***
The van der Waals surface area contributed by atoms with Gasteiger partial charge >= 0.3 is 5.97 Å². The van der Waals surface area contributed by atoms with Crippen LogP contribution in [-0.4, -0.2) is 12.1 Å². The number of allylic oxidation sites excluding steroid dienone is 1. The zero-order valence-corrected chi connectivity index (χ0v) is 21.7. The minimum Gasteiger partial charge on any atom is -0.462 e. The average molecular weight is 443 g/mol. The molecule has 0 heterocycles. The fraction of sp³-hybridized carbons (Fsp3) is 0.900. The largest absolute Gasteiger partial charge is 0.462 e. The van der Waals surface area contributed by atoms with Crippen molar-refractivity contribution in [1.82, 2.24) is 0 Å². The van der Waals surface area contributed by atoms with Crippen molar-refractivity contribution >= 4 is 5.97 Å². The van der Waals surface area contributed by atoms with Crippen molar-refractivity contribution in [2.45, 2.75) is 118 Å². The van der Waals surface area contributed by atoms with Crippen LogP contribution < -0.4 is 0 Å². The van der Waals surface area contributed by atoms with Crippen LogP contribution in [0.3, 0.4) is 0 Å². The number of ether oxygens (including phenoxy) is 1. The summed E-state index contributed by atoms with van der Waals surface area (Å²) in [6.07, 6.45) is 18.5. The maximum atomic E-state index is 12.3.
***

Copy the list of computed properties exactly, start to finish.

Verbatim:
The van der Waals surface area contributed by atoms with Gasteiger partial charge >= 0.3 is 5.97 Å². The van der Waals surface area contributed by atoms with Crippen LogP contribution in [-0.4, -0.2) is 12.1 Å². The number of allylic oxidation sites excluding steroid dienone is 1. The zero-order valence-corrected chi connectivity index (χ0v) is 21.7. The minimum Gasteiger partial charge on any atom is -0.462 e. The average molecular weight is 443 g/mol. The molecule has 0 heterocycles. The fraction of sp³-hybridized carbons (Fsp3) is 0.900. The largest absolute Gasteiger partial charge is 0.462 e. The van der Waals surface area contributed by atoms with Crippen molar-refractivity contribution in [1.82, 2.24) is 0 Å². The van der Waals surface area contributed by atoms with Crippen molar-refractivity contribution >= 4 is 5.97 Å². The van der Waals surface area contributed by atoms with Crippen molar-refractivity contribution in [2.45, 2.75) is 118 Å². The van der Waals surface area contributed by atoms with Crippen LogP contribution < -0.4 is 0 Å². The van der Waals surface area contributed by atoms with Crippen LogP contribution in [0.3, 0.4) is 0 Å². The number of ether oxygens (including phenoxy) is 1. The summed E-state index contributed by atoms with van der Waals surface area (Å²) in [6.07, 6.45) is 18.5. The maximum atomic E-state index is 12.3.